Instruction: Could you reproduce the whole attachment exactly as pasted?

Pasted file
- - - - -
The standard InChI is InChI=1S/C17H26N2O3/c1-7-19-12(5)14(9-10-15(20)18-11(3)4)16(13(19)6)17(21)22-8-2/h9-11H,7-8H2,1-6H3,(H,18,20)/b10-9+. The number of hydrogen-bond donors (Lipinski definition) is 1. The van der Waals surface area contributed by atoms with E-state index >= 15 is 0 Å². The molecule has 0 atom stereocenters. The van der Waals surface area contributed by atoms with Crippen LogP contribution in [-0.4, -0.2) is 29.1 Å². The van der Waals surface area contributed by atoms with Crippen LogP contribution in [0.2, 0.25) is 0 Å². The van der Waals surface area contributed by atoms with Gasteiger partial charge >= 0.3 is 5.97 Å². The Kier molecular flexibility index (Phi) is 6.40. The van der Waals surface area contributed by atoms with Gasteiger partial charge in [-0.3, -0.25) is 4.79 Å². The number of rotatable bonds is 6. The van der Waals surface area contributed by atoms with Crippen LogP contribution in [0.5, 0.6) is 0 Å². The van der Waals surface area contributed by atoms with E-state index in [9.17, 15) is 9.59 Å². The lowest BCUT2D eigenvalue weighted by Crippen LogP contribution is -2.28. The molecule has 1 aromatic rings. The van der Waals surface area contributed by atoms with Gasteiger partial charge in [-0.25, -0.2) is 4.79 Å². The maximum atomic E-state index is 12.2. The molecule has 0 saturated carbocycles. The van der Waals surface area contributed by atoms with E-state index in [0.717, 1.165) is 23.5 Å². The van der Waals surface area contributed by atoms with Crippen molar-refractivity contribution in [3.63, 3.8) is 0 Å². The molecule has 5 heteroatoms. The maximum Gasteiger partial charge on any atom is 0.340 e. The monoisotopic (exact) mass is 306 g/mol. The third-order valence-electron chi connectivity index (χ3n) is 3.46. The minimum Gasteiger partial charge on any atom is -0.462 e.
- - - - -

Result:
The standard InChI is InChI=1S/C17H26N2O3/c1-7-19-12(5)14(9-10-15(20)18-11(3)4)16(13(19)6)17(21)22-8-2/h9-11H,7-8H2,1-6H3,(H,18,20)/b10-9+. The number of hydrogen-bond donors (Lipinski definition) is 1. The van der Waals surface area contributed by atoms with E-state index >= 15 is 0 Å². The molecule has 0 atom stereocenters. The van der Waals surface area contributed by atoms with Crippen LogP contribution in [-0.4, -0.2) is 29.1 Å². The van der Waals surface area contributed by atoms with Crippen LogP contribution in [0.2, 0.25) is 0 Å². The van der Waals surface area contributed by atoms with Gasteiger partial charge >= 0.3 is 5.97 Å². The Kier molecular flexibility index (Phi) is 6.40. The van der Waals surface area contributed by atoms with Gasteiger partial charge in [-0.3, -0.25) is 4.79 Å². The number of rotatable bonds is 6. The van der Waals surface area contributed by atoms with Crippen LogP contribution in [0.5, 0.6) is 0 Å². The van der Waals surface area contributed by atoms with E-state index in [9.17, 15) is 9.59 Å². The lowest BCUT2D eigenvalue weighted by Crippen LogP contribution is -2.28. The molecule has 1 aromatic rings. The van der Waals surface area contributed by atoms with Gasteiger partial charge in [-0.25, -0.2) is 4.79 Å². The maximum atomic E-state index is 12.2. The molecule has 0 saturated carbocycles. The van der Waals surface area contributed by atoms with E-state index in [0.717, 1.165) is 23.5 Å². The van der Waals surface area contributed by atoms with Crippen molar-refractivity contribution in [3.63, 3.8) is 0 Å². The molecule has 5 heteroatoms. The maximum Gasteiger partial charge on any atom is 0.340 e. The monoisotopic (exact) mass is 306 g/mol. The third-order valence-electron chi connectivity index (χ3n) is 3.46. The minimum Gasteiger partial charge on any atom is -0.462 e.